Archive for October 2nd, 2009

Chinese Chariots, Horses, & Harness

amywink October 2nd, 2009

Today, I went to Houston to see the Terracotta Warriors Exhibit at the Houston Museum of Natural Science and as I was hoping, the exhibit contained one of the lovely terracotta horses and both chariots , which can also be seen here. I have no photos since cameras were not allowed but there are many photos available online. They are definitely worth finding if you can’t make it to Houston or Washington DC to see the exhibit up close.

The final room of the exhibit held the objects I was most interested in, being the carriage nerd I am, and I spent most of my time pouring over the bronze horses, 4 abreast, pulling the chariot and the 4 pulling the “enclosed” chariot. These horses were about half the size of the “life size” cavalry mount but equally beautiful and carefully crafted, with slight differences in each horse’s face–different wrinkles in their eyebrows and nostrils–and whimsically curved forelocks that curled in front of their ears.

The curved pole of the chariot was attached to a V-shaped yoke that rested on both middle horses necks, right above the withers, about where the neck strap holds the breast collar on a modern harness. I don’t know how well this would have worked with real horses, certainly a great lot of padding must have been required for them to bear the weight of the center pole. Each horse had a neck strap and girth, as well as a decorated neck strap with bronze “dots”. The two outside horses were harness to their inner partners with straps, and an odd little cone of bronze on the harness of the inner horses kept the outer ones from bumping into them–I imagine a real horse goosed with that and it’s not a pretty picture!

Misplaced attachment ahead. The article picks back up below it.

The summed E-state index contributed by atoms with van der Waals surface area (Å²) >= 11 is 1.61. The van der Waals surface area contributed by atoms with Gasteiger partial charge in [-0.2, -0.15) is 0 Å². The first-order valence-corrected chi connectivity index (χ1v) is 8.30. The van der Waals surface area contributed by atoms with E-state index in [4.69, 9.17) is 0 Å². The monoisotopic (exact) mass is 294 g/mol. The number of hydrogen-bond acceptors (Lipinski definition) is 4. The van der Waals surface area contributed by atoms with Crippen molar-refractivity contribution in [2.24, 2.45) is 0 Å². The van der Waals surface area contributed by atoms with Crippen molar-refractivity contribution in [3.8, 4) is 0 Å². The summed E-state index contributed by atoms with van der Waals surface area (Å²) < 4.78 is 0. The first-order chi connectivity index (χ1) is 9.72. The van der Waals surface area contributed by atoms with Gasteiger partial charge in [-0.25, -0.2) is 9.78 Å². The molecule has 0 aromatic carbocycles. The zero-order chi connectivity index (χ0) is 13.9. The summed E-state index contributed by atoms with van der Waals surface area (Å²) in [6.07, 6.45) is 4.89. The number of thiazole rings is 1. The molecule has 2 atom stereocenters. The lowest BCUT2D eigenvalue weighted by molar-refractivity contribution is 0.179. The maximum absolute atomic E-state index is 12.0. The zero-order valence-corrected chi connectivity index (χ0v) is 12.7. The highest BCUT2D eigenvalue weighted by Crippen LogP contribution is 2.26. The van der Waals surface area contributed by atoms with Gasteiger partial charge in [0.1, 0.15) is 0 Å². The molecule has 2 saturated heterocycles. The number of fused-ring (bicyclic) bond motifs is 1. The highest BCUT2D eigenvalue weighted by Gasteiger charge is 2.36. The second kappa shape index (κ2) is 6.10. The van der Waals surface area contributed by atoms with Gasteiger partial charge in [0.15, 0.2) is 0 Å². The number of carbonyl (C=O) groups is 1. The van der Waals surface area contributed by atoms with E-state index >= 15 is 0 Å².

The bridles were alternating bronze tubular beads and the flat reins, made of bronze links to simulate the leather, stretched back to the charioteer’s hands, which were precisely sculpted in the correct position to hold the reins. The inner horses’ lines ran through loops on the yoke as well as the the outer horses’ inside lines, though their outside reins draped loose. The horses’ tails were bundled into a knot, around which another strap was loosely wrapped and attached to the girth. This seemed designed to keep the horses tails from getting over the reins! The right outside horse wore a plume but they all wore a similar plume dangling from the throat latch.

Both the chariots were two-wheeled carts, riding as high as a Meadowbrook, on spoke wheels. The chariot actually looked quite a lot like a regular village cart–with a square body and slanted edges that served as fenders– and sported a large umbrella covering the standing driver. The closed chariot was covered with a curved top as well. I do wonder about the “chariot” designation since both look far more like “carts” than the chariot I have in my mind–something riding much lower. Still, the driver stands in one, and sits in the other. And I suppose “chariot” sounds much more Imperial than “cart”.

It was a very interesting exhibit, at least from a carriage driver’s point of view!!